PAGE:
The crisis at Ahm-e-Sharief also mirrors developments elsewhere in Kashmir. Although the burning down of the historic shrine at Tral last year has been attributed to an electrical short circuit, allegations have been made that the outgoing management had been worried about records that would establish wrongdoing. More broadly, the shrine wars illustrate a disturbing deployment of religion by political power. Kashmir's largest shrine management body, the Muslim Auqaf Trust (MAT), was taken over by the Hurriyat Conference in 1989. In the wake of allegations of financial improprieties, Chief Minister Farooq Abdullah replaced the MAT's trustees with N.C. figures and reappointed himself its president. The N.C. had controlled the MAT since its formation in 1952, and its reassertion of authority was driven by the party's desire to deny the Hurriyat Conference political space. Farooq Abdullah has used Hazratbal as a politically important venue since taking over office; the shrine's premises are regularly used to deliver political speeches.

The MAT's political character illustrates the N.C.'s disturbing inability to engage with the lessons of the events after 1989. The Muslim Conference, which played a key role in Kashmir's anti-feudal movement, used Srinagar's Jamia Masjid as its political headquarters. After Sheikh Mohammad Abdullah broke away from it and formed the secular N.C., control of the Jamia Masjid was retained by Yusuf Shah, the current Mirwaiz Mufti Umer Farooq's grandfather. Umer Farooq, as head of the Hurriyat Conference, represents the right-wing forces in Kashmir. The N.C., for its part, shifted its core physical location, first to the historic Mujahid Manzil and then to the Hazratbal shrine. The struggle for the control of shrines after 1989 emerged from this history. Thirteen shrines have reportedly been burnt or damaged in violence since then, including Hazratbal and Chrar-e-Sharief. "It is too easy to blame the Jamaat-e-Islami alone for the damage," said Nazki. "Burning shrines offered others an opportunity to attack it as well."

The truth behind the shrine wars may never be known, but the need to reform the institutions that control them is increasingly clear. Despite the N.C. take-over of the MAT, the promised investigation into the financial fraud of the past has not taken place.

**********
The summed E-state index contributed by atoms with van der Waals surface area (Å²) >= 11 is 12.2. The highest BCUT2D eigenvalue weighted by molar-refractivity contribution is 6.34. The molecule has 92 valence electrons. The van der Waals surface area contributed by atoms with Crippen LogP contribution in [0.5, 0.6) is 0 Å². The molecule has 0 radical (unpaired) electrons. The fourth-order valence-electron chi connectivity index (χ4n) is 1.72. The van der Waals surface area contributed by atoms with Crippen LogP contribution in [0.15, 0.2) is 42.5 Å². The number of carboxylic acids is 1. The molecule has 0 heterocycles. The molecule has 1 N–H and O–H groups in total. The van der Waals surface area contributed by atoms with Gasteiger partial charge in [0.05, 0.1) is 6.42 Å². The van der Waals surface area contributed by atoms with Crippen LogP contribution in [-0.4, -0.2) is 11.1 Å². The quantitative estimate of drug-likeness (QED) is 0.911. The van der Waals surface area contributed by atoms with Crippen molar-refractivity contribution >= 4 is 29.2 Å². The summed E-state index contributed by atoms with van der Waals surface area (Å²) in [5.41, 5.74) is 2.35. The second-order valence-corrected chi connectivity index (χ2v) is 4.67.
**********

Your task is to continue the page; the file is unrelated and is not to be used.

MAT vice-chairman Ghulam Nabi Kochak has made it clear that the organisation does not have the funds to rebuild the Chrar-e-Sharief shrine. This begs the question as to where the organisation's funds have been deployed. There is also controversy over the eviction of reishis, the shrine's hereditary custodians, from Chrar-e-Sharief. Meanwhile, Farooq Abdullah has announced that Chrar-e-Sharief will be rebuilt in the West Asian style, rather than on the model of its earlier structure, which incorporated Islamic, Buddhist and Hindu forms. He has also announced plans for an Islamic University in Srinagar to be established at a cost of several crores of rupees. "It is outrageous," said Nazki. "We need to put Kashmir University back in order, not waste money on institutions for mullahs (clerics)," he said. "And their plans for Chrar-e-Sharief represent cultural vandalism."

The N.C.'s projects are thinly-disguised efforts to appropriate ground from the religious right. Combating communalism by competing with its advocates on their terrain has, however, proved dangerous in the past. Although the MAT's raison d'etre was to channel religious donations to social tasks, it has built no centres of learning, hospitals or public welfare facilities; it has confined itself to a sporadic and ill-defined charitable agenda. By contrast, the Mirwaiz's separate Auqaf has established a few colleges and schools in place.

Rather than bring in legislative reform that would provide autonomy to the MAT and other Auqaf bodies, thus insulating them from political deployment of any kind, the National Conference seeks to compete with the religious right's network of institutions by setting up its own institutions.

Although the Sufi tradition commands overwhelming respect in Kashmir, its political appropriation serves only to legitimise the abuse of religion by the right. The long-term consequences of Kashmir's shrine wars are likely to be devastating.